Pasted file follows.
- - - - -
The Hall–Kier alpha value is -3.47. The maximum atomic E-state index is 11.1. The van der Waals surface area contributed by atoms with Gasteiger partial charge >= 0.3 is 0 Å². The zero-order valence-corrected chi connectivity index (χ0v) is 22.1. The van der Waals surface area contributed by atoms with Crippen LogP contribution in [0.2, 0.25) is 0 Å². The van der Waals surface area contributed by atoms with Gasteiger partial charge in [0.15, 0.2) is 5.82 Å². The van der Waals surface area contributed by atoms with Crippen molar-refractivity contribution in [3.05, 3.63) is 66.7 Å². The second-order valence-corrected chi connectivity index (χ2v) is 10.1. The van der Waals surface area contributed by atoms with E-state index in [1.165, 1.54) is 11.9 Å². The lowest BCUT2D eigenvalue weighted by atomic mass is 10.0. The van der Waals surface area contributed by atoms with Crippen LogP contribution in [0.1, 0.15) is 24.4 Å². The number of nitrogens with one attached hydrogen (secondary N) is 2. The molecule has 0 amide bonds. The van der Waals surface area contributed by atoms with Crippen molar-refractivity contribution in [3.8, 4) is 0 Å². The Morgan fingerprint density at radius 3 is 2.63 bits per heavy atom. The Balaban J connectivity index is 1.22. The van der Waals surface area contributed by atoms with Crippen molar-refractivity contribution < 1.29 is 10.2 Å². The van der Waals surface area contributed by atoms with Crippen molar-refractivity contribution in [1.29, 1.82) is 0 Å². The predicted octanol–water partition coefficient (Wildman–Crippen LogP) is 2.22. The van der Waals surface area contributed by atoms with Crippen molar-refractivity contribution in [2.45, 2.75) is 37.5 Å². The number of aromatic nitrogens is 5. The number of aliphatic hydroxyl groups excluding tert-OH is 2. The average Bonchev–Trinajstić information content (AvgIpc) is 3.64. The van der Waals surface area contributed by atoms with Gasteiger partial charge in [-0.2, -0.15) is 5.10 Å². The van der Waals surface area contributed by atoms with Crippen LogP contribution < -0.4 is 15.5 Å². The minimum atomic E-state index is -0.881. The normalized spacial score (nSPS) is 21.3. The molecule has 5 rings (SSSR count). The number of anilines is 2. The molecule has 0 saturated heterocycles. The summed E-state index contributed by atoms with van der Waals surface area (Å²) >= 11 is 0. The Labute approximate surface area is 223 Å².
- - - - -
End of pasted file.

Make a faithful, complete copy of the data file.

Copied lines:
The Hall–Kier alpha value is -3.47. The maximum atomic E-state index is 11.1. The van der Waals surface area contributed by atoms with Gasteiger partial charge >= 0.3 is 0 Å². The zero-order valence-corrected chi connectivity index (χ0v) is 22.1. The van der Waals surface area contributed by atoms with Crippen LogP contribution in [0.2, 0.25) is 0 Å². The van der Waals surface area contributed by atoms with Gasteiger partial charge in [0.15, 0.2) is 5.82 Å². The van der Waals surface area contributed by atoms with Crippen molar-refractivity contribution in [3.05, 3.63) is 66.7 Å². The second-order valence-corrected chi connectivity index (χ2v) is 10.1. The van der Waals surface area contributed by atoms with E-state index in [1.165, 1.54) is 11.9 Å². The lowest BCUT2D eigenvalue weighted by atomic mass is 10.0. The van der Waals surface area contributed by atoms with Crippen LogP contribution in [0.1, 0.15) is 24.4 Å². The number of nitrogens with one attached hydrogen (secondary N) is 2. The molecule has 0 amide bonds. The van der Waals surface area contributed by atoms with Crippen molar-refractivity contribution in [3.8, 4) is 0 Å². The Morgan fingerprint density at radius 3 is 2.63 bits per heavy atom. The Balaban J connectivity index is 1.22. The van der Waals surface area contributed by atoms with Crippen molar-refractivity contribution < 1.29 is 10.2 Å². The van der Waals surface area contributed by atoms with Crippen molar-refractivity contribution in [1.29, 1.82) is 0 Å². The predicted octanol–water partition coefficient (Wildman–Crippen LogP) is 2.22. The van der Waals surface area contributed by atoms with Crippen molar-refractivity contribution in [2.45, 2.75) is 37.5 Å². The number of aromatic nitrogens is 5. The number of aliphatic hydroxyl groups excluding tert-OH is 2. The average Bonchev–Trinajstić information content (AvgIpc) is 3.64. The van der Waals surface area contributed by atoms with Gasteiger partial charge in [-0.2, -0.15) is 5.10 Å². The van der Waals surface area contributed by atoms with Crippen LogP contribution < -0.4 is 15.5 Å². The minimum atomic E-state index is -0.881. The normalized spacial score (nSPS) is 21.3. The molecule has 5 rings (SSSR count). The number of anilines is 2. The molecule has 0 saturated heterocycles. The summed E-state index contributed by atoms with van der Waals surface area (Å²) >= 11 is 0. The Labute approximate surface area is 223 Å².